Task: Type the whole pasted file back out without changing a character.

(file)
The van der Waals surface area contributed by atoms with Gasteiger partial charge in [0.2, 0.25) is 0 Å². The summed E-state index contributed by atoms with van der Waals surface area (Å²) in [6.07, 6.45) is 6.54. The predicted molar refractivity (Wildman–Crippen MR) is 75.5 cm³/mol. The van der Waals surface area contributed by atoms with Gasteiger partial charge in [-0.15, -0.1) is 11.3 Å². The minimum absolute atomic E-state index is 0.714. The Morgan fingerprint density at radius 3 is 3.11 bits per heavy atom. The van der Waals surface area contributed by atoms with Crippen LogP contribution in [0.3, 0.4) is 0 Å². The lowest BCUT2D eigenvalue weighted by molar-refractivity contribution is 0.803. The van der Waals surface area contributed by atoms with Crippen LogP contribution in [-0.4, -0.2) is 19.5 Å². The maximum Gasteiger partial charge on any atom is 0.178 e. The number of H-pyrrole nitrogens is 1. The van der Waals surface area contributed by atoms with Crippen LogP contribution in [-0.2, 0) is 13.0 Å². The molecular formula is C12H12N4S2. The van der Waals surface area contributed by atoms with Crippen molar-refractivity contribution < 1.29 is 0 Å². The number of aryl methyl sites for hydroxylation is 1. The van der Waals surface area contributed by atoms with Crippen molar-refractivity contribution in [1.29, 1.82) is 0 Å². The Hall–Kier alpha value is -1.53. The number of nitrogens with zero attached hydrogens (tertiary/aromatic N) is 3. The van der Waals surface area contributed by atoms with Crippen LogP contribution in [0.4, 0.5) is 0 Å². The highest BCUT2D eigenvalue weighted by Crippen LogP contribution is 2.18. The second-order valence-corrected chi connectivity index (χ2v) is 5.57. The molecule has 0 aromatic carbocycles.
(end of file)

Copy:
The van der Waals surface area contributed by atoms with Gasteiger partial charge in [0.2, 0.25) is 0 Å². The summed E-state index contributed by atoms with van der Waals surface area (Å²) in [6.07, 6.45) is 6.54. The predicted molar refractivity (Wildman–Crippen MR) is 75.5 cm³/mol. The van der Waals surface area contributed by atoms with Gasteiger partial charge in [-0.15, -0.1) is 11.3 Å². The minimum absolute atomic E-state index is 0.714. The Morgan fingerprint density at radius 3 is 3.11 bits per heavy atom. The van der Waals surface area contributed by atoms with Crippen LogP contribution in [0.3, 0.4) is 0 Å². The lowest BCUT2D eigenvalue weighted by molar-refractivity contribution is 0.803. The van der Waals surface area contributed by atoms with Crippen LogP contribution in [-0.4, -0.2) is 19.5 Å². The maximum Gasteiger partial charge on any atom is 0.178 e. The number of H-pyrrole nitrogens is 1. The van der Waals surface area contributed by atoms with Crippen LogP contribution in [-0.2, 0) is 13.0 Å². The molecular formula is C12H12N4S2. The van der Waals surface area contributed by atoms with Crippen molar-refractivity contribution < 1.29 is 0 Å². The number of aryl methyl sites for hydroxylation is 1. The van der Waals surface area contributed by atoms with Crippen molar-refractivity contribution in [1.29, 1.82) is 0 Å². The Hall–Kier alpha value is -1.53. The number of nitrogens with zero attached hydrogens (tertiary/aromatic N) is 3. The van der Waals surface area contributed by atoms with Crippen LogP contribution in [0.4, 0.5) is 0 Å². The highest BCUT2D eigenvalue weighted by Crippen LogP contribution is 2.18. The second-order valence-corrected chi connectivity index (χ2v) is 5.57. The molecule has 0 aromatic carbocycles.